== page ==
This Bateman illustration is notable for technique and its subject. Looking closely at the faces of the girls and the proportions of their bodies, one can clearly see the resemblance of the engraving to a highly detailed photograph. The uncanny effect, achieved by an engraving from a daguerrotype, is enhanced by the surprise of seeing two young girls playing male, tragic Shakespearean roles.
Surrounded by images and always carrying a camera in pocket, it is hard to imagine a world before photography. In 1839 Romantic painter and inventor of the Diorama, Louis-Jacques-Mande Daguerre (1787-1851) revealed a new process that changed both the scientific and artistic worlds: the daguerreotype.
The daguerreotype was the first viable method of capturing a permanent image with a camera. Working together with scientist Joseph Nicephore Niepce, Daguerre invented the process of capturing permanent images on silver coated copper plates with an exposure time of just 20 minutes. Developments by Richard Beard in the 1841 would reduce this to around 90 seconds, making daguerreotype portraits possible.
After polishing a silver coated copper plate, it would be sensitized with chemicals in the darkroom. Now ready to capture the image, the plate would be placed inside the camera and then the exposure would be timed. Then, the plate would be returned to the dark room to be developed by the fumes of heated mercury. Once developed the image would be “fixed”, or made permanent, in a bath of hyposulphate of soda. The plate would then be dried, covered by a sheet of protective glass, and fitted to a frame or small leatherbound case.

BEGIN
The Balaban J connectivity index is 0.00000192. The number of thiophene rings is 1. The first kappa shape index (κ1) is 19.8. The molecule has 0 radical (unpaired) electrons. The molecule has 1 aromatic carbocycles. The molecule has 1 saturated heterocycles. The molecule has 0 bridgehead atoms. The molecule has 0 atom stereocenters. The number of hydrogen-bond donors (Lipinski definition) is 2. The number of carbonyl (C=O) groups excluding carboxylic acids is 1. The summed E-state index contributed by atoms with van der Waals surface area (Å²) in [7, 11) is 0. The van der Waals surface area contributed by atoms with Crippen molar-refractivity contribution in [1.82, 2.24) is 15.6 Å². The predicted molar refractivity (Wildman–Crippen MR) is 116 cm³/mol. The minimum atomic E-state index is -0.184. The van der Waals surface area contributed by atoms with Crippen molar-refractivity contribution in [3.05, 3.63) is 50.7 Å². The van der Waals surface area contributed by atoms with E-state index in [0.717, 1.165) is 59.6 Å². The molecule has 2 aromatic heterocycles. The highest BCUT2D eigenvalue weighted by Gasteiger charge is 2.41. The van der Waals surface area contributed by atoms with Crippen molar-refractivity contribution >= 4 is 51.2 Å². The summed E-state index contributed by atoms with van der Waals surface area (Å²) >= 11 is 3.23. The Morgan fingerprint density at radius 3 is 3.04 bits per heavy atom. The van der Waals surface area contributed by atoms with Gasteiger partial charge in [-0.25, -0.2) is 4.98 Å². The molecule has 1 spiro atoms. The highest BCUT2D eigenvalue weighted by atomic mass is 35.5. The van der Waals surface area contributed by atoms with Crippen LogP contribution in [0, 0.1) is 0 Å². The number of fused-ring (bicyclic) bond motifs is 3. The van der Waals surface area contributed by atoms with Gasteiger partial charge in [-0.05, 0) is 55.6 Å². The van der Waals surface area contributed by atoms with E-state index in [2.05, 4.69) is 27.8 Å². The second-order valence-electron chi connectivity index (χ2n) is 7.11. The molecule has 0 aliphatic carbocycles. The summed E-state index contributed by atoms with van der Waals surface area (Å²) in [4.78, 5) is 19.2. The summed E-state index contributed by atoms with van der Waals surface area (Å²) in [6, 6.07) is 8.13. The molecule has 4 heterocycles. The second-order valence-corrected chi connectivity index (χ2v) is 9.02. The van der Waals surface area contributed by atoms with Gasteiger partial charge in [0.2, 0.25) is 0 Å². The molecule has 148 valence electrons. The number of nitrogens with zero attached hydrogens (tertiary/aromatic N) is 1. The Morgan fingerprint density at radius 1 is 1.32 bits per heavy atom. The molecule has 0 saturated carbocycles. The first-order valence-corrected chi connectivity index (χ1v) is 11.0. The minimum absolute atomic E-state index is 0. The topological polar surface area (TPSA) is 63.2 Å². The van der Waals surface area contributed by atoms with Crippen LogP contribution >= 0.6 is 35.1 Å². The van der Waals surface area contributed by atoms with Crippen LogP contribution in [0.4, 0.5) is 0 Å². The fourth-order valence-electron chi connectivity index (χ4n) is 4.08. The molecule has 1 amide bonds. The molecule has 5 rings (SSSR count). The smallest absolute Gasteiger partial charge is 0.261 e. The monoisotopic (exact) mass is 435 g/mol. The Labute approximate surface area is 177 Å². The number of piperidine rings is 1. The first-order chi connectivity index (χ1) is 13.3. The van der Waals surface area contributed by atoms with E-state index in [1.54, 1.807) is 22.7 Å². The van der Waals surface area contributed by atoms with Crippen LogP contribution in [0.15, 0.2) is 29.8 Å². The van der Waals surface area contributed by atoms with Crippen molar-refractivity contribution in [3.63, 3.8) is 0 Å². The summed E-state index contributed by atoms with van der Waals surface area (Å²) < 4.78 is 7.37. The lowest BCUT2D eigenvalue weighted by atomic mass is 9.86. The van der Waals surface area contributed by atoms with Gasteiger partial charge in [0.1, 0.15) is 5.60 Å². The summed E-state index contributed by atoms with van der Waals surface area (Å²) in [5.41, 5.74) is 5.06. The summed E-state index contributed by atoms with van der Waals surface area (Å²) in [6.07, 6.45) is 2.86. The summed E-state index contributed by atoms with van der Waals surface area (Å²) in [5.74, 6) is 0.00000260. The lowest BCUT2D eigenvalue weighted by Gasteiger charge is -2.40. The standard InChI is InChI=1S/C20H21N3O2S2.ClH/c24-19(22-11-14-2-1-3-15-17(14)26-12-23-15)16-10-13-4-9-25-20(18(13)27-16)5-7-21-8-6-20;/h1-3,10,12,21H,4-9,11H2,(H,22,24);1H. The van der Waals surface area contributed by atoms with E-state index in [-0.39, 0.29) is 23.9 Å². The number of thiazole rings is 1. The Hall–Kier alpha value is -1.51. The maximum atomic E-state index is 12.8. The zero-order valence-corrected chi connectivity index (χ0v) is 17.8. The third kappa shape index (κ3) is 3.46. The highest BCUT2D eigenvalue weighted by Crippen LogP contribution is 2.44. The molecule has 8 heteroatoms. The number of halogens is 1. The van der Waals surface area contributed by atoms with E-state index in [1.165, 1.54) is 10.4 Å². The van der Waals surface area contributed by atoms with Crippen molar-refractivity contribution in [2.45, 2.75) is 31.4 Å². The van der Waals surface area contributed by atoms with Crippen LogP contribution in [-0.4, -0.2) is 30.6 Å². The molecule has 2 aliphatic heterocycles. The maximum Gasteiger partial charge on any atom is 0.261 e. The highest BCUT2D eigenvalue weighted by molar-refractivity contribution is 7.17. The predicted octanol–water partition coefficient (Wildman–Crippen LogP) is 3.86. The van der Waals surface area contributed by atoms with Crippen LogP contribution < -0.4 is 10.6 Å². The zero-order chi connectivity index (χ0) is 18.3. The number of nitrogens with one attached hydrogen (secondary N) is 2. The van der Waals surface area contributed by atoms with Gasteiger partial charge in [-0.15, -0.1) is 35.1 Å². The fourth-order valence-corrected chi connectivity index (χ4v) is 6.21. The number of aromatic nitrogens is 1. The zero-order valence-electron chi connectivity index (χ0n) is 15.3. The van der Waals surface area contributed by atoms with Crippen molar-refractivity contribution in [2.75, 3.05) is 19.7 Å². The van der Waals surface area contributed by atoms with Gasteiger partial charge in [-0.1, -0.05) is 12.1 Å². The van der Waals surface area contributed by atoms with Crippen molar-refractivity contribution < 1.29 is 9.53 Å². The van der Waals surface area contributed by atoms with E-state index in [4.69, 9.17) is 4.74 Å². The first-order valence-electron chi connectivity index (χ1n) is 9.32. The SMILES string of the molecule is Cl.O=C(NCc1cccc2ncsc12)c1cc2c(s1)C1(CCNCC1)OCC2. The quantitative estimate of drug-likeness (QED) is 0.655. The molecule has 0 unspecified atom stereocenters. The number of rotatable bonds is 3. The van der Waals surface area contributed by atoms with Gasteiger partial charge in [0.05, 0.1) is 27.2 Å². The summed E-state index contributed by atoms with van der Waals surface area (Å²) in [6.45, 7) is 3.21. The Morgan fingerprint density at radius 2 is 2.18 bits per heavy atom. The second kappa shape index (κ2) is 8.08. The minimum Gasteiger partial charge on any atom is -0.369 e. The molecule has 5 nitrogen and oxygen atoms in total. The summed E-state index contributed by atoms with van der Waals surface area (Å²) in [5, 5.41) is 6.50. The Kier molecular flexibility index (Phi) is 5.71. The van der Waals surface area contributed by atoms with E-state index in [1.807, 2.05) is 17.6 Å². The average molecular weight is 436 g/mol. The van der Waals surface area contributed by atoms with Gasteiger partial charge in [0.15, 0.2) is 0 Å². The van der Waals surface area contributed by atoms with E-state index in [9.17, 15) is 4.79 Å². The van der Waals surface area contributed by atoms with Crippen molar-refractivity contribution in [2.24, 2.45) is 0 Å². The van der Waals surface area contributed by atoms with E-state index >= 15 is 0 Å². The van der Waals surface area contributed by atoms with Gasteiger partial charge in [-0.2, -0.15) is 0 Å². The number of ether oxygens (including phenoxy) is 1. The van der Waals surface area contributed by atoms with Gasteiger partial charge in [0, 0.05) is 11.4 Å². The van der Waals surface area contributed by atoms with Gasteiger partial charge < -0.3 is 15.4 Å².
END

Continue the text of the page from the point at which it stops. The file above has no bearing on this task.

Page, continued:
Kate and Ellen Bateman
The last child prodigies to gain international renown, Kate and Ellen Bateman were a staple of 19th- century novelty theater. Managed by P.T. Barnum and trained by their parents H.L. and Sidney Bateman (prominent American actors, themselves), the Bateman sisters began their stage careers while still toddlers. Figure 1, an engraving from a daguerreotype, depicts the Batemans in their most celebrated roles, Richard and Richmond from Richard III.
Serious Shakespearean roles such as Macbeth, Shylock, and Richard III were necessary, vital even, for the distinction of 19th-century child prodigies. Richard III was a particularly popular part of the child prodigy repertoire in the mid 1800s after being first attempted by Master William Betty. The Bateman’s most often performed the fifth act of Richard III with Miss Ellen as Richard III and Miss Kate as Richmond. In their first star engagement in the roles at the Boston Museum in 1849 Kate and Ellen Bateman were just six and four years old, respectively.